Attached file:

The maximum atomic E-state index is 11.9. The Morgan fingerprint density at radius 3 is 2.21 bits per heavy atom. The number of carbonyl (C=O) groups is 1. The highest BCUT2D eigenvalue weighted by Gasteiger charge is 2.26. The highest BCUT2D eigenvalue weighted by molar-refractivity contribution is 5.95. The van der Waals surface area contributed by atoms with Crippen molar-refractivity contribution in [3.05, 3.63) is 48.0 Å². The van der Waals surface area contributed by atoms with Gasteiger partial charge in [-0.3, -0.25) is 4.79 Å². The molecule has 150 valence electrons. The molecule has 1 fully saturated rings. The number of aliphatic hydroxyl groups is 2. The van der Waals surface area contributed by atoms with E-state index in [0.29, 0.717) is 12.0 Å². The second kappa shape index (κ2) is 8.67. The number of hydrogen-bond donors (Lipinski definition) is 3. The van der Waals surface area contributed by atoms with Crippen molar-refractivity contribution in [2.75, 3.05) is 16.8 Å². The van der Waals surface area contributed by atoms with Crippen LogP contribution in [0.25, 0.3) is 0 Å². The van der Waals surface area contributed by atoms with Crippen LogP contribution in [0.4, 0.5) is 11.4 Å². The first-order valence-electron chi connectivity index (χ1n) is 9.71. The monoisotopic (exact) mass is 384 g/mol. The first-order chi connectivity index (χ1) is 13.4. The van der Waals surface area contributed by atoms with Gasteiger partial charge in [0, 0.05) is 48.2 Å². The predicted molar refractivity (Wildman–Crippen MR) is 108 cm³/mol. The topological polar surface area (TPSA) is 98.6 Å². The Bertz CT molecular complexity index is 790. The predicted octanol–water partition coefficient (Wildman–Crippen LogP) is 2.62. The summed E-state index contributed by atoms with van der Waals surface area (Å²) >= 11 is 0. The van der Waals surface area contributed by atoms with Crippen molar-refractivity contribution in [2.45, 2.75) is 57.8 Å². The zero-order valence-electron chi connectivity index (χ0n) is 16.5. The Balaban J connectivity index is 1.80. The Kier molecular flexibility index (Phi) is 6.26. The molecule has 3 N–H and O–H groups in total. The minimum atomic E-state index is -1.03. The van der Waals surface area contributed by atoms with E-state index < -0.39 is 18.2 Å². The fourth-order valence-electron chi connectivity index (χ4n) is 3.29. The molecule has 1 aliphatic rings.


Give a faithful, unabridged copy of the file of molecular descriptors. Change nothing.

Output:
The maximum atomic E-state index is 11.9. The Morgan fingerprint density at radius 3 is 2.21 bits per heavy atom. The number of carbonyl (C=O) groups is 1. The highest BCUT2D eigenvalue weighted by Gasteiger charge is 2.26. The highest BCUT2D eigenvalue weighted by molar-refractivity contribution is 5.95. The van der Waals surface area contributed by atoms with Crippen molar-refractivity contribution in [3.05, 3.63) is 48.0 Å². The van der Waals surface area contributed by atoms with Gasteiger partial charge in [-0.3, -0.25) is 4.79 Å². The molecule has 150 valence electrons. The molecule has 1 fully saturated rings. The number of aliphatic hydroxyl groups is 2. The van der Waals surface area contributed by atoms with E-state index in [0.29, 0.717) is 12.0 Å². The second kappa shape index (κ2) is 8.67. The number of hydrogen-bond donors (Lipinski definition) is 3. The van der Waals surface area contributed by atoms with Crippen molar-refractivity contribution in [2.75, 3.05) is 16.8 Å². The van der Waals surface area contributed by atoms with Crippen LogP contribution in [0.25, 0.3) is 0 Å². The van der Waals surface area contributed by atoms with Crippen LogP contribution in [0.4, 0.5) is 11.4 Å². The first-order valence-electron chi connectivity index (χ1n) is 9.71. The monoisotopic (exact) mass is 384 g/mol. The first-order chi connectivity index (χ1) is 13.4. The van der Waals surface area contributed by atoms with Gasteiger partial charge in [0, 0.05) is 48.2 Å². The predicted molar refractivity (Wildman–Crippen MR) is 108 cm³/mol. The topological polar surface area (TPSA) is 98.6 Å². The Bertz CT molecular complexity index is 790. The predicted octanol–water partition coefficient (Wildman–Crippen LogP) is 2.62. The summed E-state index contributed by atoms with van der Waals surface area (Å²) >= 11 is 0. The van der Waals surface area contributed by atoms with Crippen molar-refractivity contribution in [2.45, 2.75) is 57.8 Å². The zero-order valence-electron chi connectivity index (χ0n) is 16.5. The Balaban J connectivity index is 1.80. The Kier molecular flexibility index (Phi) is 6.26. The molecule has 3 N–H and O–H groups in total. The minimum atomic E-state index is -1.03. The van der Waals surface area contributed by atoms with E-state index < -0.39 is 18.2 Å². The fourth-order valence-electron chi connectivity index (χ4n) is 3.29. The molecule has 1 aliphatic rings.